Saturday, July 1, 2017

Food for Thought: Global Markets, Global Brands, and the #Nuclearban

The negotiations on a global nuclear weapons ban are moving inexorably to conclusion at the United Nations.

By coincidence, the US -- the great #nuclearban refusenik -- will celebrate Independence Day this week, just as the negotiations are wrapping up. So it seems like a good moment to remember what Independence Day is all about . . . .

Consumers saying NO!: The Boston Tea Party

Scholars have recently begun to stress that the real revolutionary power of the American Revolution lay in the organized action of consumers in North America who hit their imperial rulers where it hurt: in their trading businesses. (See, for instance, The Marketplace of Revolution: How Consumer Politics Shaped American Independence, by H.T. Breen)

As someone who had a long career in international trade, I look at the map of all the #nuclearban-supporting countries from the standpoint of a US-based global marketer, and I think, "Uh-oh ...."

Interactive #nuclearban map from @icanaustria.
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People ask, "Even if all the #nuclearban-supporting countries enter into a treaty, what difference does it make if countries like the US remain outside the treaty? Where is the leverage to make the US change?"

I suspect that we have an enormous amount of leverage . . . !

Top 100 Global Brands ... including Coca-Cola, IBM, Microsoft, Google,
GE, McDonald's, Intel, Apple, Disney, HP, and more ...

Everything that is happening in the US right now -- really, a state of political chaos -- is a function of how rapidly our economy is changing, and our inability to understand where we sit relative to the global economy. We are the beneficiaries of our integration with global markets . . . and we don't seem to realize how good we've got it, or how quickly we could lose the benefits of that integration.

One thing that I learned during my years traveling around the world as a US business person: people in other countries don't actually love us that much.  I'm not saying that people in other countries have anything against people in the US, but we often float through life in a kind of trance in which we imagine that everything about the US is great! and people everywhere are filled with warm feelings about the US. The truth is that there is a lot of ambivalence.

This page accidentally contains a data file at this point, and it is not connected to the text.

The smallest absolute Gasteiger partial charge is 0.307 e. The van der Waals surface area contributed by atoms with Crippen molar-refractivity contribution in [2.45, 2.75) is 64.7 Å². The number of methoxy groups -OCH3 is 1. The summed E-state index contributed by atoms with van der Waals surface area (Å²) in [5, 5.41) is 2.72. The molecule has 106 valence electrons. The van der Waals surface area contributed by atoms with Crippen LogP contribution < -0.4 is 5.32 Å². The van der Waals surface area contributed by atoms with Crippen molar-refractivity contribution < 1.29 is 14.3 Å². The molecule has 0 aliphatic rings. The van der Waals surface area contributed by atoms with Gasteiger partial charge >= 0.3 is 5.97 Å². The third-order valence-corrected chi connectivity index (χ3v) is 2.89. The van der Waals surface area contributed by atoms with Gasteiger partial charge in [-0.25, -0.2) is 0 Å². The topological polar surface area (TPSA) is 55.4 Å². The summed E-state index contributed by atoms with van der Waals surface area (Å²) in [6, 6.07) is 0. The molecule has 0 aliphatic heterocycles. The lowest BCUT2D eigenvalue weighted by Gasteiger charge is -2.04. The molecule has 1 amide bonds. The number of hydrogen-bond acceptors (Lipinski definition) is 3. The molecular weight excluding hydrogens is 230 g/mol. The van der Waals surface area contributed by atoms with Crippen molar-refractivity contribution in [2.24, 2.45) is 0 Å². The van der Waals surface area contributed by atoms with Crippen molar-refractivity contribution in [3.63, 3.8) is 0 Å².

And that means the US -- the government, the people, the businesses -- don't get a free pass for bad behavior.

I was very intrigued by the actions of Apple CEO Tim Cook several weeks ago. When Donald Trump rejected US participation in the Paris climate accord, Cook hastened to reassure the community of Apple stakeholders:

I know many of you share my disappointment with the White House's decision to withdraw the United States from the Paris climate agreement. I spoke with President Trump on Tuesday and tried to persuade him to keep the U.S. in the agreement. But it wasn't enough.

Climate change is real and we all share a responsibility to fight it. I want to reassure you that today's developments will have no impact on Apple's efforts to protect the environment. We power nearly all of our operations with renewable energy, which we believe is an example of something that's good for our planet and makes good business sense as well.

We will keep working toward the ambitious goals of a closed-loop supply chain, and to eventually stop mining new materials altogether. Of course, we're going to keep working with our suppliers to help them do more to power their businesses with clean energy. And we will keep challenging ourselves to do even more. Knowing the good work that we and countless others around the world are doing, there are plenty of reasons to be optimistic about our planet's future.

Our mission has always been to leave the world better than we found it. We will never waver, because we know that future generations depend on us.

(See "Tim Cook emails Apple employees after failing to change Donald Trump’s mind about the Paris climate deal")

I believe business leaders like Tim Cook are gravely concerned about the political risk to their brands. They understand that their wildly popular brands may be tarred by association with the US - the country where they just happen to be domiciled. In the case of climate, there is a world consensus on the problem, and a daily-growing awareness that those who stand to be hurt the most by the problem are in the Global South. The problem for Tim Cook and Apple (and many other global brands based in the US) is: how can we let our customers throughout the world know that we're good guys -- that we're the ones wearing white hats -- despite the fact that we live in painfully close proximity to a practically outlaw regime?

In the days and weeks ahead, we will likely have a global consensus on outlawing nuclear weapons. And in boardrooms across this country, heated discussion of a new kind of political risk will begin . . . .

RELATED POST: Is there a relationship between #nuclearban and #G20?

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